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by G. Christopher Williams

31 Mar 2014


If Telltale Games’s latest episodic game, The Wolf Among Us, was already based on the dark vision of the fairy tale universe of Bill Willingham’s Fables, this episode gets even seamier and more hard boiled.

On this episode of the Moving Pixels Podcast, we explore just how bad the game allows us to make the Big Bad Wolf.

by G. Christopher Williams

17 Mar 2014


With its unique control scheme, I like to think of Brothers: A Tale of Two Sons as a “rubbing your belly, while patting you head” simulator.

A kind of co-operative single player game, Brothers manages to represent a sibling relationship through the controller itself. Two characters can be controlled using each half of a controller, thus creating both a sense of unity between the brothers at the same time as representing the autonomy of each character simply through the act of controlling them as individuals and as a unit.

This week we explore how this 2-in-1 control scheme plays out mechanically and narratively in this indie darling from last year.

by G. Christopher Williams

3 Mar 2014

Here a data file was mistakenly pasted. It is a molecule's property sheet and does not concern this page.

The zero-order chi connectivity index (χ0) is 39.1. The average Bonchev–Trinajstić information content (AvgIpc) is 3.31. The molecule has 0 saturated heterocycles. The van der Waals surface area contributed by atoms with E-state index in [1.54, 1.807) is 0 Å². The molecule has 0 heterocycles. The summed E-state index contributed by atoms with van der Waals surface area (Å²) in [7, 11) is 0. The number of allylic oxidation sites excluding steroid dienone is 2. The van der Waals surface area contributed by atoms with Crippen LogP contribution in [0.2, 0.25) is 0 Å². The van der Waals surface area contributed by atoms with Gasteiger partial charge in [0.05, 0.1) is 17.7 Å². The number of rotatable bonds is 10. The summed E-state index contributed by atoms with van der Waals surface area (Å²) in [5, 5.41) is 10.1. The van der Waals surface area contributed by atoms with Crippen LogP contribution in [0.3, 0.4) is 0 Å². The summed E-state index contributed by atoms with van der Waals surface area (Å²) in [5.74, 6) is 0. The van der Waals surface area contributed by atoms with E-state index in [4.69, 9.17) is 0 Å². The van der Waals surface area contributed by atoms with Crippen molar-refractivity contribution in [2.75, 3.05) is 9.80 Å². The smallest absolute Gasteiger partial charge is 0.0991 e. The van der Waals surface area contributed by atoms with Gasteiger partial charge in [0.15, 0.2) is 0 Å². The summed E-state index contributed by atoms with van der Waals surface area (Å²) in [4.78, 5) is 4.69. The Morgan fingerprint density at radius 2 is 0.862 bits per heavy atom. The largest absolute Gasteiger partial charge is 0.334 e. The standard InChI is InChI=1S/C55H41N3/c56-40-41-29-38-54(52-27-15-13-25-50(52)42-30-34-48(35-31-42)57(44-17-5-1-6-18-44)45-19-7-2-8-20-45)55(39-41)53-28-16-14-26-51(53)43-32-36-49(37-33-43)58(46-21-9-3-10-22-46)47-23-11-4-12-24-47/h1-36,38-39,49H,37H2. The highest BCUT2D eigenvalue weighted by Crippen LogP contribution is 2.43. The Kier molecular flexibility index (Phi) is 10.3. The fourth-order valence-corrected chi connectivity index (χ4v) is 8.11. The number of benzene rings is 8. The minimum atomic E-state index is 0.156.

The Stanley Parable is a game about games. While parables are usually straightforward little tales that have a clear and singular meaning, though, as noted, this is a game about games. Thus it is also a parable about paths, paths that expand, branch out, and loop back on themselves.

This week we explore the branching narratives of The Stanley Parable to see if there can be a singular and straightforward way of understanding Stanley’s plight.

by G. Christopher Williams

17 Feb 2014


Your mom already hates GTA V and now it seems like a fair amount of video game critics do too.

That’s why we’re spending much of our time discussing the endings of GTA V this episode. We want to explore what GTA V has to say about the United States in 2014. And we’re pretty convinced that it has more than a few things to say about the current state of the American economy.

by G. Christopher Williams

3 Feb 2014


It may seem unlikely, but nothing evokes terror more than a game of hide-and-seek. Hiding out and deciding when to put yourself at risk is the core of that game, and Ice-Pick Lodge have cashed in on that familiar childhood terror in its own version of the game, Knock-Knock.

Nick, Eric, and I consider the game’s successes and failures in porting childhood play into video game form. We also consider its bizarre and avant garde presentation and whether or not it amounts to much more than a disquieting mood.

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